Extending the Veil of Darkness Approach: An Examination of Racial Disproportionality in Traffic Stops in Durham, NC

Published date01 December 2017
Date01 December 2017
Subject MatterArticles
Extending the Veil of
Darkness Approach: An
Examination of Racial
Disproportionality in
Traffic Stops in
Durham, NC
Travis A. Taniguchi
, Joshua A. Hendrix
Alison Levin-Rector
, Brian P. Aagaard
Kevin J. Strom
, and Stephanie A. Zimmer
Developed in 2006, the veil of darkness approach is one of the most widely accepted
methods for assessing the impact of driver race on traffic stops. Building on the
original methodology, we innovate in three important ways to enhance the veil of
darkness approach: (a) invoke generalized linear mixed models to account for the
lack of independence among observations in traffic stop data sets, (b) decompose the
relationship between daylight and driver race to consider the role of driver sex, and
(c) assess variability in racial disproportionality across law enforcement units. Nearly
20,000 traffic stops are analyzed for the Durham (NC) Police Department. Results
indicate that more than 10% of the variability in the rate of Black drivers stopped is
accounted for by officer-level factors, racial disproportionality was only for male
drivers, and evidence of disproportionality was found among some units, but no
evidence was found among others.
veil of darkness, traffic stops, racial disproportionality
RTI International, Research Triangle Park, NC, USA
Corresponding Author:
Travis A. Taniguchi, RTI International, 3040 East Cornwallis Road, Research Triangle Park, NC 27709,
Email: taniguchi@rti.org
Police Quarterly
2017, Vol. 20(4) 420–448
!The Author(s) 2017
Reprints and permissions:
DOI: 10.1177/1098611117721665
Racial prof‌iling by law enforcement occurs when authorities target individuals
because of their race or ethnicity rather than their behavior. It is a social issue
that is counter to the constitutional guarantee of equal treatment under the law,
and when it is perceived to exist, police–community relations may suf‌fer. Traf‌f‌ic
stops are not only the most common reason for contact with the police (Bureau
of Justice Statistics, 2016), for many people, traf‌f‌ic stops are likely to be the only
type of interaction they ever have with law enforcement. Thus, the nature of
police contact, its circumstances, and outcomes can have dramatic and possibly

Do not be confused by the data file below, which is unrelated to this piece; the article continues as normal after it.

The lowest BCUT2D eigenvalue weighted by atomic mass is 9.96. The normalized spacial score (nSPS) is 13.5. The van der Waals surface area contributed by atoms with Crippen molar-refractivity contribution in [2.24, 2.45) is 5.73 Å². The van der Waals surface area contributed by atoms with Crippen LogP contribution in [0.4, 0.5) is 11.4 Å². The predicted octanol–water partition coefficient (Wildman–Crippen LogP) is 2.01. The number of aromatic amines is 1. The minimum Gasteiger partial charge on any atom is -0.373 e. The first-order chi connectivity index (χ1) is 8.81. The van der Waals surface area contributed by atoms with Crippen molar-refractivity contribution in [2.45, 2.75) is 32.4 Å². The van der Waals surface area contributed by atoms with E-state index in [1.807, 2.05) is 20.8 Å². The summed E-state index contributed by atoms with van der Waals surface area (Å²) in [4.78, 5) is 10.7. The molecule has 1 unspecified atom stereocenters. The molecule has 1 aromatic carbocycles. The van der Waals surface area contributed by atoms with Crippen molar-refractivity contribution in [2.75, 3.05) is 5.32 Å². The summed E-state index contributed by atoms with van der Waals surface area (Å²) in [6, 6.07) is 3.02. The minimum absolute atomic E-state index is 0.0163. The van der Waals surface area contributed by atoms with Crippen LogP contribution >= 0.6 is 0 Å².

unrivaled inf‌luence on how people view the police (see Smith, Graham, &
Adams, 1991; Worrall, 1999). It is well established that perceptions of unfair
or discriminatory practices by the police have serious implications for commu-
nity cooperation and civil disobedience (Cox & Fitzgerald, 1996; Tyler & Fagan,
2008), support for the police (Tyler & Wakslak, 2004), race relations, crime
reporting, and public safety (see Brown & Benedict, 2002 for a review).
Therefore, racial prof‌iling by police is a critical social issue and an important
research area in the social sciences.
Assessing how much racial prof‌iling by police occurs in the United States is a
complex issue, primarily because it is one of the most dif‌f‌icult social phenomena
to study scientif‌ically. It is an extremely challenging task to prove def‌initively
that the nature or outcome of a traf‌f‌ic stop would have been dif‌ferent if the
driver was of a dif‌ferent race, or that the of‌f‌icer has an explicit or implicit bias
toward people of color that inspires discriminatory police practices. Although a
Gallup survey in 2003 revealed that 59% of Americans consider racial prof‌iling
to be widespread among police stops (Ludwig, 2003; see also Weitzer & Tuch,
2002), this study cannot speak to whether perceptions of racially biased police
practices ref‌lect reality.
While an extensive body of literature exists examining the factors that inf‌lu-
ence police conduct once a community encounter occurs (Riksheim & Chermak,
1993), there is less knowledge of the factors that inf‌luence a police decision to
make a traf‌f‌ic stop in the f‌irst place. Traditionally, the impact of race on traf‌f‌ic
stops has been assessed by assuming that driving patterns can be approximated
using census population estimates (Baumgartner & Epp, 2012a, 2012b) or traf‌f‌ic
collision data (McDevitt & Iwama, 2016) or by conducting traf‌f‌ic surveys to
quantify the race distribution of motorists (Smith et al., 2004). All of these
approaches have serious limitations. Census populations are a poor proxy for
populations at risk for traf‌f‌ic stops, and traf‌f‌ic surveys are not only expensive,
they tend to have limited generalizability because of small sample sizes and
geographic coverage. Use of traf‌f‌ic collision data is a better denominator in
some respects because it more accurately ref‌lects the driving population
(Alpert, Smith, & Dunham, 2004). But this benchmark construction approach
assumes that accidents, and reporting of accidents to the police, do not vary
systematically. There have in fact been numerous attempts to establish an appro-
priate, unbiased benchmark with which to compare police traf‌f‌ic stop data, but
Taniguchi et al. 421

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